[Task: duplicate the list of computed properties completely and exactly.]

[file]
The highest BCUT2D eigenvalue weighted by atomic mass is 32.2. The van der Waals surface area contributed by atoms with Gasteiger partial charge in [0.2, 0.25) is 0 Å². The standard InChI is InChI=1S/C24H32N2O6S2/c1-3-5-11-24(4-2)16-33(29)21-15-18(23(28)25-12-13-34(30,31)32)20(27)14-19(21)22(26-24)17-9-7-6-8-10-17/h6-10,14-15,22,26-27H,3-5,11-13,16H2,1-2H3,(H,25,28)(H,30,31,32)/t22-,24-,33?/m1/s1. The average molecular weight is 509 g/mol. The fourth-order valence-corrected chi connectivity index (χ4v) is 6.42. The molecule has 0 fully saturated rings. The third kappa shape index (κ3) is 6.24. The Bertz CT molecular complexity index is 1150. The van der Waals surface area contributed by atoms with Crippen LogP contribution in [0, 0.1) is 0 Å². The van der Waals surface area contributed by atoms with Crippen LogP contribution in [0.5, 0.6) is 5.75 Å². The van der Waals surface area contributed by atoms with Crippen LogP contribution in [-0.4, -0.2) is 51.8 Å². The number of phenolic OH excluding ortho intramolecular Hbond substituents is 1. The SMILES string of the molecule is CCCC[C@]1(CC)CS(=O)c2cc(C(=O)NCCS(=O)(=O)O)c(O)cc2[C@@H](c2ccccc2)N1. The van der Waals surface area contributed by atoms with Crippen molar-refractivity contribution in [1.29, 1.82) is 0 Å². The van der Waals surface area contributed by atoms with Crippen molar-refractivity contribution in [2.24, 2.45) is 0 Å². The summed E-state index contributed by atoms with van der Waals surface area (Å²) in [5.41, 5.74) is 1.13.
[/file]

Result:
The highest BCUT2D eigenvalue weighted by atomic mass is 32.2. The van der Waals surface area contributed by atoms with Gasteiger partial charge in [0.2, 0.25) is 0 Å². The standard InChI is InChI=1S/C24H32N2O6S2/c1-3-5-11-24(4-2)16-33(29)21-15-18(23(28)25-12-13-34(30,31)32)20(27)14-19(21)22(26-24)17-9-7-6-8-10-17/h6-10,14-15,22,26-27H,3-5,11-13,16H2,1-2H3,(H,25,28)(H,30,31,32)/t22-,24-,33?/m1/s1. The average molecular weight is 509 g/mol. The fourth-order valence-corrected chi connectivity index (χ4v) is 6.42. The molecule has 0 fully saturated rings. The third kappa shape index (κ3) is 6.24. The Bertz CT molecular complexity index is 1150. The van der Waals surface area contributed by atoms with Crippen LogP contribution in [0, 0.1) is 0 Å². The van der Waals surface area contributed by atoms with Crippen LogP contribution in [0.5, 0.6) is 5.75 Å². The van der Waals surface area contributed by atoms with Crippen LogP contribution in [-0.4, -0.2) is 51.8 Å². The number of phenolic OH excluding ortho intramolecular Hbond substituents is 1. The SMILES string of the molecule is CCCC[C@]1(CC)CS(=O)c2cc(C(=O)NCCS(=O)(=O)O)c(O)cc2[C@@H](c2ccccc2)N1. The van der Waals surface area contributed by atoms with Crippen molar-refractivity contribution in [1.29, 1.82) is 0 Å². The van der Waals surface area contributed by atoms with Crippen molar-refractivity contribution in [2.24, 2.45) is 0 Å². The summed E-state index contributed by atoms with van der Waals surface area (Å²) in [5.41, 5.74) is 1.13.